The Lord’s Resistance Army: End Game?
The Lord’s Resistance Army: End Game?
The Kampala Attacks and Their Regional Implications
The Kampala Attacks and Their Regional Implications
Podcast / Africa 2 minutes

The Lord’s Resistance Army: End Game?

Led by Joseph Kony, the Lord's Resistance Army (LRA) has terrorized Central Africa for decades. Central Africa analyst Ned Dalby explains why a unique opportunity might exist now to end the LRA insurgency for good.

In this podcast, Ned Dalby explains why a unique opportunity might exist now to end the LRA insurgency for good. CRISIS GROUP

You can find below a transcript of this podcast.

In October, President Obama dispatched a team of Special Forces military advisers to Central Africa in order to assist authorities in the region in the campaign against the Lord’s Resistance Army, a rebel group notorious for committing atrocities against civilians. According to the White House, U.S. forces will exclusively serve in an advisory capacity. I’m speaking today with Ned Dalby, Crisis Group’s Central Africa analyst, about whether an opportunity exists to defeat the LRA once and for all, and if so, what it will take. 

The LRA has obviously been present in the region for many years, essentially wreaking havoc. What is behind its remarkable endurance? 

I think two things really. First, the nature of the LRA. Joseph Kony is a very strict and tyrannical leader of this group. His rule by fear ensures cohesion within the group, even though it’s spread over huge distances, a huge area in the central Africa area. 

Second, I think that efforts to counter the LRA have being weakened by lack of political will among regional leaders. The fact that the LRA operates in this tri-border zone between Congo, the Central Africa Republic and South Sudan means that those three capitals have very little interest and very little need to end the LRA. 

So, in addition to low political will, is the problem of regional mistrust, particularly between Uganda and Congo. Uganda invaded Congo in the late 1990s and pillaged its natural resources. That lasting mistrust is causing a real problem of cooperation between those two militaries. At the moment, the Congolese military has forbidden, has stopped Uganda military operations in the Congo, and that’s a real problem for the operation. 

So, with this recent news that Obama is sending a small group of military advisers to the region, is there an opportunity now to effectively ramp up the fight against Kony?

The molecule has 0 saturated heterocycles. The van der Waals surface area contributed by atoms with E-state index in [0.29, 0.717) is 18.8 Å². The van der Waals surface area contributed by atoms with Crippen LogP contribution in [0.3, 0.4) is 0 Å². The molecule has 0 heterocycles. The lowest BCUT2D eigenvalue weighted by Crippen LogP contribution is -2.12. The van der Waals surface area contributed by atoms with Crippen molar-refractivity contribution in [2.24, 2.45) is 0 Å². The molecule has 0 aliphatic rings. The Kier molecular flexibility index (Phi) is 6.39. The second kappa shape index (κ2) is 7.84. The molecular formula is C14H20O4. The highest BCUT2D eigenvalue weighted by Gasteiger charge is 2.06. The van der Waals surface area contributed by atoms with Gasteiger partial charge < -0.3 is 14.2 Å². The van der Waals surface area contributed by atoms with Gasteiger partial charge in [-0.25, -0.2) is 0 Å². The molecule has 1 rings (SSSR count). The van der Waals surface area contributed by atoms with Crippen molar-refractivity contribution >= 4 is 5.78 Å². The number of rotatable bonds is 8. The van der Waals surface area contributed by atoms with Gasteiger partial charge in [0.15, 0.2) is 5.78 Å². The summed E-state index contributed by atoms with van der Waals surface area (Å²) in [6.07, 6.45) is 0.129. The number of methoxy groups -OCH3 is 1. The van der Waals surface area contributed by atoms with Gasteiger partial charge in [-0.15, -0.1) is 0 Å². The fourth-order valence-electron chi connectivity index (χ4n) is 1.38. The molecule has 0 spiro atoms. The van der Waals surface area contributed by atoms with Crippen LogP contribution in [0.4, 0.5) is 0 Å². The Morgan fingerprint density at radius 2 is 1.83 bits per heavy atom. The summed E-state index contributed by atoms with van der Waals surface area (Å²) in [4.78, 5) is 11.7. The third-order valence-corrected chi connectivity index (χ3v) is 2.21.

Yeah, I think there is. I think these military advisers--though most likely less than 50, as in those going to be sent to the field to assist the Ugandan army--I think they have real potential to  increase the effectiveness of the operation, both through helping through intelligence gathering and analysis, through operational planning and also to help the Ugandan army change the way they treat the local population. I think it’s essential in terms of intelligence gathering that they should value the local population, nurture relations with them in order to improve the operation. 

That said, those military efforts need to be accompanied with more vigorous diplomacy at the political level in order to create the political space necessary for the operation to operate, particularly in the DRC. 

The United States is not the only international actor here that is ramping up its efforts. The Africa Union has announced that it would authorize a forceful mission against the LRA and coordinate regional efforts. Is there also an opportunity there, perhaps over the longer term? 

Yeah, I think that’s right. The African Union has been slow to launch its regional initiative, but I think there is potential there. If the AU takes a political lead on this, it has the potential to give the operation regional legitimacy, which I think is important to make it more acceptable to African leaders. 

It also has the added value that the American investment, particularly the military advisers, is likely to be short. The administration has said as much. The African Union is key to making sure that operations continue in the long term to ensure that, even if Kony and the leaders are killed or captured, efforts continue to persuade LRA fighters, to surrender, leave the bush and to start that long process of reintegrating into civilian life.

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